Think of Canada’s housing market as a ticking time bomb. Think of Finance Minister Jim Flaherty as the unlucky bomb disposal expert called in to deal with the problem.
Flaherty is moving slowly — oh, so slowly — to snip a wire here and there in an attempt to defuse the mess.
Problem is, the ticking is getting louder by the minute.If the bomb explodes, home prices could plunge. In the worst case, plunging prices could bring on an economic downfall such as the United States, Ireland and Spain suffered after their real estate markets collapsed.
But to make Flaherty’s challenge even more difficult, he still has to convince most people the bomb even exists. At the moment, he’s being cautious in how he describes the problem. He’s being even more cautious in how he deals with it. Perhaps too cautious.
Flaherty told Canwest News Service last week that he’s monitoring the real estate market and is ready to intervene if it reaches “irrational” levels. The Finance Minister says he may require homebuyers to put down higher down payments. He may also force them to amortize their mortgages over shorter periods.No doubt these are excellent ideas. But Flaherty has already tried them.In July 2008, he made his first tentative move to defuse the housing sector by requiring homebuyers to put down at least 5% of the purchase price of a home.
At the same time, Flaherty reduced the maximum amortization period on home mortgages to 35 years from the previous limit of 40 years.
His cautious strategy accomplished absolutely nothing. The Canadian Real Estate Association reported the resale price of an average Canadian home hit $337,231 in November, up a stunning 19% from a year earlier.
If a red-hot real estate market during the brutal recession of the past year doesn’t meet Flaherty’s definition of an “irrational” market, it’s difficult to know what would.
Yes, interest rates are historically low, but any rational homebuyer has to realize interest rates will inevitably rise. When that happens, many homeowners will face much larger mortgage payments.Canadians appear unshaken by the risk of higher rates, perhaps because home prices have doubled over the past decade and many buyers assume more gains lie ahead.It is difficult, though, to come up with a rational explanation of why home prices should climb from here.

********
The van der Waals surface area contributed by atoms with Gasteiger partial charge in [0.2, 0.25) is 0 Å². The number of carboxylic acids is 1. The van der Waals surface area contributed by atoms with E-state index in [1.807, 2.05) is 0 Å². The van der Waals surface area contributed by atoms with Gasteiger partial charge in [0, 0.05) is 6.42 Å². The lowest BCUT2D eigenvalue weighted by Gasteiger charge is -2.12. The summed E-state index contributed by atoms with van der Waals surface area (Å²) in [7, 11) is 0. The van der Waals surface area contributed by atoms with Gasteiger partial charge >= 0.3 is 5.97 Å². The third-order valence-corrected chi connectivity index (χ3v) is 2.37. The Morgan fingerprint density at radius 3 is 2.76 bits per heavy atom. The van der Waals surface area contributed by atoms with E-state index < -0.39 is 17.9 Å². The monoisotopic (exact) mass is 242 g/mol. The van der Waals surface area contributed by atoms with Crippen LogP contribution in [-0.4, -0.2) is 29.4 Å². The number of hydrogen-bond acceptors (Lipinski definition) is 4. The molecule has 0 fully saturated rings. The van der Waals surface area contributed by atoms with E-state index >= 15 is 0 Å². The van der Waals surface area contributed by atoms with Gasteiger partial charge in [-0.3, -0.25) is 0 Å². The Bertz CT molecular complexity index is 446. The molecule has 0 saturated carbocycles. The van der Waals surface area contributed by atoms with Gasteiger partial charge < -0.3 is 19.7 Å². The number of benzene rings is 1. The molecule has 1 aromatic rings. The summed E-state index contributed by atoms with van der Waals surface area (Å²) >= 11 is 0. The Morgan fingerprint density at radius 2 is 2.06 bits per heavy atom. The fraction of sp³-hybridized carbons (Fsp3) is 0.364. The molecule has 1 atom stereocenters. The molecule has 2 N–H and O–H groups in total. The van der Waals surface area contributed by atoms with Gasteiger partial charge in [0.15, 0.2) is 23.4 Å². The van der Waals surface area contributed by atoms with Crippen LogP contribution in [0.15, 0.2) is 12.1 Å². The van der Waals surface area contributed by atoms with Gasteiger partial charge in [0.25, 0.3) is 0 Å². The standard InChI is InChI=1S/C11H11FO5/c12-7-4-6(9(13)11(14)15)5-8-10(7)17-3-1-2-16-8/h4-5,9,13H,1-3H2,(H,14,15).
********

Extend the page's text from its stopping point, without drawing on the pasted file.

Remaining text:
Canada’s population growth has been nothing extraordinary. Wage increases have crawled. The supply of new homes has surged and the level of home ownership stands at a four-decade high. Meanwhile, Canadians are aging, which suggests the pace of household formation should be slowing down.
So why are homes still being bid higher? It seems to come down to the widespread conviction that a house is a great investment.
History suggests this is true only sporadically. Robert Shiller, the Yale economist who warned of both the dot-com bubble and the U.S. housing bubble, has accumulated a mountain of data to demonstrate that the price of a home in the United States over the past century has barely beaten the rate of inflation.
Piet Eichholtz, a professor of real estate finance at Maastricht University in the Netherlands, came to a similar conclusion when he studied real estate prices in an Amsterdam neighbourhood from 1628 to 1973. He found that home prices required 350 years to double in real terms.
If you assume home prices should rise in line with inflation, you come to a dire outlook for Canadian real estate. Taking figures from 1990, 1995 and 2000, and boosting them by inflation during the intervening years, suggests the national average home price should check in around $200,000 — a third less than the current figure.
More sophisticated calculations arrive at similar estimates. David Rosenberg, chief economist at the money manager Gluskin Sheff in Toronto, examined home prices in relation to personal incomes and residential rents. He concluded that prices are between 15% and 35% above levels that are consistent with fundamentals.“If being 15% to 35% overvalued isn’t a bubble, then it’s the next closest thing,” he writes.
So what can Flaherty do? He’s already missed the opportunity to defuse the real estate bomb at an early stage. He’s understandably reluctant to raise interest rates when the recovery is still tentative.
He should follow through on his vows to increase down payment requirements and shorten amortization periods. Most important, though, he should loudly caution Canadians on the dangers of taking on more mortgage debt when home prices seem unsustainably high. After all, when a bomb disposal expert can’t do anything else, he can at least warn people to run for cover.
Financial PostIan McGugan is a freelance business journalist who writes for the Financial Post.